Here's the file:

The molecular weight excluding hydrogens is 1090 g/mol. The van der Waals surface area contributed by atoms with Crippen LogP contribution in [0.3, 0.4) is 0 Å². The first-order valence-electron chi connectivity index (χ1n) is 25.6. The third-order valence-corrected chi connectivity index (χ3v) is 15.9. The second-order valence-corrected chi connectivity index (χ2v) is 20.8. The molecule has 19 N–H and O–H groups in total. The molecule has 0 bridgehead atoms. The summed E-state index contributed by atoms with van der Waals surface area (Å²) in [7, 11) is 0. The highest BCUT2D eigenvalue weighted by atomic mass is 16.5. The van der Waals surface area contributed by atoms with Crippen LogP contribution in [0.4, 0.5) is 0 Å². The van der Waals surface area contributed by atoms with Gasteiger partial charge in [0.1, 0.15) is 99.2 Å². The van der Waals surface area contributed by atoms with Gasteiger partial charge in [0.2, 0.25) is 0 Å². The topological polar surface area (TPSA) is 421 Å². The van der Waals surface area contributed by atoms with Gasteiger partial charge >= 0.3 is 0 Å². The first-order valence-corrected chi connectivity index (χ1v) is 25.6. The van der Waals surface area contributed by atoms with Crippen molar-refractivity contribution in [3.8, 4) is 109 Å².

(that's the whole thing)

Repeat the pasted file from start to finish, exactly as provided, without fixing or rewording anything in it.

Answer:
The molecular weight excluding hydrogens is 1090 g/mol. The van der Waals surface area contributed by atoms with Crippen LogP contribution in [0.3, 0.4) is 0 Å². The first-order valence-electron chi connectivity index (χ1n) is 25.6. The third-order valence-corrected chi connectivity index (χ3v) is 15.9. The second-order valence-corrected chi connectivity index (χ2v) is 20.8. The molecule has 19 N–H and O–H groups in total. The molecule has 0 bridgehead atoms. The summed E-state index contributed by atoms with van der Waals surface area (Å²) in [7, 11) is 0. The highest BCUT2D eigenvalue weighted by atomic mass is 16.5. The van der Waals surface area contributed by atoms with Crippen LogP contribution in [0.4, 0.5) is 0 Å². The van der Waals surface area contributed by atoms with Gasteiger partial charge in [0.1, 0.15) is 99.2 Å². The van der Waals surface area contributed by atoms with Gasteiger partial charge in [0.2, 0.25) is 0 Å². The topological polar surface area (TPSA) is 421 Å². The van der Waals surface area contributed by atoms with Gasteiger partial charge >= 0.3 is 0 Å². The first-order valence-corrected chi connectivity index (χ1v) is 25.6. The van der Waals surface area contributed by atoms with Crippen molar-refractivity contribution in [3.8, 4) is 109 Å².